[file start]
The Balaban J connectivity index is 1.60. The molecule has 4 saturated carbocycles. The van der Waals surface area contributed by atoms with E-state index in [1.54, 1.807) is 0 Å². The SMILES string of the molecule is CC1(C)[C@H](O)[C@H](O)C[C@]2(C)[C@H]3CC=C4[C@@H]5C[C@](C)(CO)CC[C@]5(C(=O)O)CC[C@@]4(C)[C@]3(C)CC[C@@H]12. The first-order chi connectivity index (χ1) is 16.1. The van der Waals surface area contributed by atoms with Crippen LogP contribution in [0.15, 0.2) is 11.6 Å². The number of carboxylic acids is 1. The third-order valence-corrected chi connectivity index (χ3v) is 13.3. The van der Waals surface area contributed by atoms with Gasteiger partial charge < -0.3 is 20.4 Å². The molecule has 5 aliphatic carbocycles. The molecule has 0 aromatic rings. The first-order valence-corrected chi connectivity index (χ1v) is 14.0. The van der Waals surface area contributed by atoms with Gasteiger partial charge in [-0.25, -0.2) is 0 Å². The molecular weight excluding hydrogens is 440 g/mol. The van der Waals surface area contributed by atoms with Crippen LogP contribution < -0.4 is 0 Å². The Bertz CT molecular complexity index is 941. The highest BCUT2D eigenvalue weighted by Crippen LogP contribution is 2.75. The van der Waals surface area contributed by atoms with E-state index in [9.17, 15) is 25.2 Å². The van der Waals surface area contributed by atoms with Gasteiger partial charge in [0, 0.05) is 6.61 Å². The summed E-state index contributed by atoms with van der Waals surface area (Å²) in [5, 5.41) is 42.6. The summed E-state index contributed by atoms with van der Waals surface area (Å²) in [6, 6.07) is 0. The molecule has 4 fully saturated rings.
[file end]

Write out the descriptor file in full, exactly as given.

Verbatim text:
The Balaban J connectivity index is 1.60. The molecule has 4 saturated carbocycles. The van der Waals surface area contributed by atoms with E-state index in [1.54, 1.807) is 0 Å². The SMILES string of the molecule is CC1(C)[C@H](O)[C@H](O)C[C@]2(C)[C@H]3CC=C4[C@@H]5C[C@](C)(CO)CC[C@]5(C(=O)O)CC[C@@]4(C)[C@]3(C)CC[C@@H]12. The first-order chi connectivity index (χ1) is 16.1. The van der Waals surface area contributed by atoms with Crippen LogP contribution in [0.15, 0.2) is 11.6 Å². The number of carboxylic acids is 1. The third-order valence-corrected chi connectivity index (χ3v) is 13.3. The van der Waals surface area contributed by atoms with Gasteiger partial charge < -0.3 is 20.4 Å². The molecule has 5 aliphatic carbocycles. The molecule has 0 aromatic rings. The first-order valence-corrected chi connectivity index (χ1v) is 14.0. The van der Waals surface area contributed by atoms with Gasteiger partial charge in [-0.25, -0.2) is 0 Å². The molecular weight excluding hydrogens is 440 g/mol. The van der Waals surface area contributed by atoms with Crippen LogP contribution < -0.4 is 0 Å². The Bertz CT molecular complexity index is 941. The highest BCUT2D eigenvalue weighted by Crippen LogP contribution is 2.75. The van der Waals surface area contributed by atoms with E-state index in [9.17, 15) is 25.2 Å². The van der Waals surface area contributed by atoms with Gasteiger partial charge in [0, 0.05) is 6.61 Å². The summed E-state index contributed by atoms with van der Waals surface area (Å²) in [5, 5.41) is 42.6. The summed E-state index contributed by atoms with van der Waals surface area (Å²) in [6, 6.07) is 0. The molecule has 4 fully saturated rings.